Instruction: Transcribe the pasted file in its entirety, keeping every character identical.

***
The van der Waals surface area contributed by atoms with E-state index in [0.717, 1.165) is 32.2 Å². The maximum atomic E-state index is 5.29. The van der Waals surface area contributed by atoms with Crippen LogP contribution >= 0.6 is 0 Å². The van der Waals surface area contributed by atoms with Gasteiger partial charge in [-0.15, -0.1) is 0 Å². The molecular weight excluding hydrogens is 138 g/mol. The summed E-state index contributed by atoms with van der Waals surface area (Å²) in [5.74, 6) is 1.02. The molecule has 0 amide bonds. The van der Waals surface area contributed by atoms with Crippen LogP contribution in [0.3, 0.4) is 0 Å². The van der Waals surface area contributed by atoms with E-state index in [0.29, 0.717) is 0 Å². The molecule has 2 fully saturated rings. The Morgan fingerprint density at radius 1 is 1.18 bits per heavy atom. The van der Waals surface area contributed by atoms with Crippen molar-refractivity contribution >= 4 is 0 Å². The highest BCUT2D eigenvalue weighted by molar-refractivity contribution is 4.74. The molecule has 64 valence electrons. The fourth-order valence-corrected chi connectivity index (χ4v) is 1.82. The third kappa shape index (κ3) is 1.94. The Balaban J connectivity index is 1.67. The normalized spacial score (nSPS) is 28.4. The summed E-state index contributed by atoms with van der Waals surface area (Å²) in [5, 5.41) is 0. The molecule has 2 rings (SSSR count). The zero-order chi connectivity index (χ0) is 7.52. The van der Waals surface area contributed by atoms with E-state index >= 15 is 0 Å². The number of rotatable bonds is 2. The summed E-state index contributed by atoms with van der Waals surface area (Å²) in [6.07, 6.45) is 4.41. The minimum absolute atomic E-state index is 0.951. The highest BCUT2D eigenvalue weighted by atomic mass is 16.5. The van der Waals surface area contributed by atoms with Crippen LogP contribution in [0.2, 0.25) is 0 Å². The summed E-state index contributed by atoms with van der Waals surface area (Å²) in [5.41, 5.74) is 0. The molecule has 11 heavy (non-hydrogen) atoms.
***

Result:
The van der Waals surface area contributed by atoms with E-state index in [0.717, 1.165) is 32.2 Å². The maximum atomic E-state index is 5.29. The van der Waals surface area contributed by atoms with Crippen LogP contribution >= 0.6 is 0 Å². The van der Waals surface area contributed by atoms with Gasteiger partial charge in [-0.15, -0.1) is 0 Å². The molecular weight excluding hydrogens is 138 g/mol. The summed E-state index contributed by atoms with van der Waals surface area (Å²) in [5.74, 6) is 1.02. The molecule has 0 amide bonds. The van der Waals surface area contributed by atoms with Crippen LogP contribution in [0.3, 0.4) is 0 Å². The van der Waals surface area contributed by atoms with E-state index in [0.29, 0.717) is 0 Å². The molecule has 2 fully saturated rings. The Morgan fingerprint density at radius 1 is 1.18 bits per heavy atom. The van der Waals surface area contributed by atoms with Crippen molar-refractivity contribution >= 4 is 0 Å². The highest BCUT2D eigenvalue weighted by molar-refractivity contribution is 4.74. The molecule has 64 valence electrons. The fourth-order valence-corrected chi connectivity index (χ4v) is 1.82. The third kappa shape index (κ3) is 1.94. The Balaban J connectivity index is 1.67. The normalized spacial score (nSPS) is 28.4. The summed E-state index contributed by atoms with van der Waals surface area (Å²) in [5, 5.41) is 0. The molecule has 2 rings (SSSR count). The zero-order chi connectivity index (χ0) is 7.52. The van der Waals surface area contributed by atoms with E-state index >= 15 is 0 Å². The number of rotatable bonds is 2. The summed E-state index contributed by atoms with van der Waals surface area (Å²) in [6.07, 6.45) is 4.41. The minimum absolute atomic E-state index is 0.951. The highest BCUT2D eigenvalue weighted by atomic mass is 16.5. The van der Waals surface area contributed by atoms with Crippen LogP contribution in [0.2, 0.25) is 0 Å². The summed E-state index contributed by atoms with van der Waals surface area (Å²) in [5.41, 5.74) is 0. The molecule has 11 heavy (non-hydrogen) atoms.